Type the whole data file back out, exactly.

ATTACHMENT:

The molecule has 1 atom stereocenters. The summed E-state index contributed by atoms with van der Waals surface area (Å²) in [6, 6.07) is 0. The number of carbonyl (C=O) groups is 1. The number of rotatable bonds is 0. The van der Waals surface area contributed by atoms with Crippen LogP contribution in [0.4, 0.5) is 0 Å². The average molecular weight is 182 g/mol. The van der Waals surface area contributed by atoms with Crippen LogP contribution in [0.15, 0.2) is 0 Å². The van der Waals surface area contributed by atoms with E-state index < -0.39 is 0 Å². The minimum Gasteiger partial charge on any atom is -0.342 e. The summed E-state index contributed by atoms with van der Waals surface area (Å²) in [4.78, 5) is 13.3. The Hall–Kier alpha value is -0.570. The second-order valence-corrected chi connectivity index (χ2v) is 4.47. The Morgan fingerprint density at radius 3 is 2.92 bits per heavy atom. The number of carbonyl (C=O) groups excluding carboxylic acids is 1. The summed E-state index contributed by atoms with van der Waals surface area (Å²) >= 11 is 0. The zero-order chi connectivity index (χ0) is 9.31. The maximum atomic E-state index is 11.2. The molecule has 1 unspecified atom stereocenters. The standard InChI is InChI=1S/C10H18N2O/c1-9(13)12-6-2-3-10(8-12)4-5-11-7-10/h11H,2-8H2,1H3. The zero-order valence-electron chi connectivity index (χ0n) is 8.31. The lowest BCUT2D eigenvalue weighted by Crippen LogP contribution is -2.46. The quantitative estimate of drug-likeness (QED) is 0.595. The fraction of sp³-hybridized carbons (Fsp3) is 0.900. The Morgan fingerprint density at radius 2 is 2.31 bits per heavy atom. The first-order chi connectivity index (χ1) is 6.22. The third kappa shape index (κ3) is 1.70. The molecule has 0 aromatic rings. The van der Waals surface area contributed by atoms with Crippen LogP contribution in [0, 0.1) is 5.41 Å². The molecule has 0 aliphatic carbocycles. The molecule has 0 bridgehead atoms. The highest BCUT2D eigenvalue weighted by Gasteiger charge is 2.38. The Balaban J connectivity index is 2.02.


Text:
The molecule has 1 atom stereocenters. The summed E-state index contributed by atoms with van der Waals surface area (Å²) in [6, 6.07) is 0. The number of carbonyl (C=O) groups is 1. The number of rotatable bonds is 0. The van der Waals surface area contributed by atoms with Crippen LogP contribution in [0.4, 0.5) is 0 Å². The average molecular weight is 182 g/mol. The van der Waals surface area contributed by atoms with Crippen LogP contribution in [0.15, 0.2) is 0 Å². The van der Waals surface area contributed by atoms with E-state index < -0.39 is 0 Å². The minimum Gasteiger partial charge on any atom is -0.342 e. The summed E-state index contributed by atoms with van der Waals surface area (Å²) in [4.78, 5) is 13.3. The Hall–Kier alpha value is -0.570. The second-order valence-corrected chi connectivity index (χ2v) is 4.47. The Morgan fingerprint density at radius 3 is 2.92 bits per heavy atom. The number of carbonyl (C=O) groups excluding carboxylic acids is 1. The summed E-state index contributed by atoms with van der Waals surface area (Å²) >= 11 is 0. The zero-order chi connectivity index (χ0) is 9.31. The maximum atomic E-state index is 11.2. The molecule has 1 unspecified atom stereocenters. The standard InChI is InChI=1S/C10H18N2O/c1-9(13)12-6-2-3-10(8-12)4-5-11-7-10/h11H,2-8H2,1H3. The zero-order valence-electron chi connectivity index (χ0n) is 8.31. The lowest BCUT2D eigenvalue weighted by Crippen LogP contribution is -2.46. The quantitative estimate of drug-likeness (QED) is 0.595. The fraction of sp³-hybridized carbons (Fsp3) is 0.900. The Morgan fingerprint density at radius 2 is 2.31 bits per heavy atom. The first-order chi connectivity index (χ1) is 6.22. The third kappa shape index (κ3) is 1.70. The molecule has 0 aromatic rings. The van der Waals surface area contributed by atoms with Crippen LogP contribution in [0, 0.1) is 5.41 Å². The molecule has 0 aliphatic carbocycles. The molecule has 0 bridgehead atoms. The highest BCUT2D eigenvalue weighted by Gasteiger charge is 2.38. The Balaban J connectivity index is 2.02.